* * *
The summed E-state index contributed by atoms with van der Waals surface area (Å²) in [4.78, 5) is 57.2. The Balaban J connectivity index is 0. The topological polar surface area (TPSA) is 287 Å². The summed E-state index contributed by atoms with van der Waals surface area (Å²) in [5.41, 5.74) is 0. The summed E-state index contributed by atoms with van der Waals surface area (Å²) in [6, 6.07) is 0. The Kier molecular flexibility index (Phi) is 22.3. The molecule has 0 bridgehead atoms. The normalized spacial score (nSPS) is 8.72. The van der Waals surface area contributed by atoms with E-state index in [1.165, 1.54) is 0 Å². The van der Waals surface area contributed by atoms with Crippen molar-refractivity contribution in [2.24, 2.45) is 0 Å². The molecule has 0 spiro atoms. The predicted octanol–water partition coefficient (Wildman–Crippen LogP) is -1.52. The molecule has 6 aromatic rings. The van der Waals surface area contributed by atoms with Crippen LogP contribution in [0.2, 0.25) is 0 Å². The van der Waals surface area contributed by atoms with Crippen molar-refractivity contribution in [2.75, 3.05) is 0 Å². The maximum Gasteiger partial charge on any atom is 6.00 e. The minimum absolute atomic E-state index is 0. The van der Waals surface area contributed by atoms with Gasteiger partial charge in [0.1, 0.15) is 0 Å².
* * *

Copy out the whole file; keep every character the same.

The summed E-state index contributed by atoms with van der Waals surface area (Å²) in [4.78, 5) is 57.2. The Balaban J connectivity index is 0. The topological polar surface area (TPSA) is 287 Å². The summed E-state index contributed by atoms with van der Waals surface area (Å²) in [5.41, 5.74) is 0. The summed E-state index contributed by atoms with van der Waals surface area (Å²) in [6, 6.07) is 0. The Kier molecular flexibility index (Phi) is 22.3. The molecule has 0 bridgehead atoms. The normalized spacial score (nSPS) is 8.72. The van der Waals surface area contributed by atoms with E-state index in [1.165, 1.54) is 0 Å². The van der Waals surface area contributed by atoms with Crippen molar-refractivity contribution in [2.24, 2.45) is 0 Å². The molecule has 0 spiro atoms. The predicted octanol–water partition coefficient (Wildman–Crippen LogP) is -1.52. The molecule has 6 aromatic rings. The van der Waals surface area contributed by atoms with Crippen LogP contribution in [0.2, 0.25) is 0 Å². The van der Waals surface area contributed by atoms with Crippen molar-refractivity contribution in [2.75, 3.05) is 0 Å². The maximum Gasteiger partial charge on any atom is 6.00 e. The minimum absolute atomic E-state index is 0. The van der Waals surface area contributed by atoms with Gasteiger partial charge in [0.1, 0.15) is 0 Å².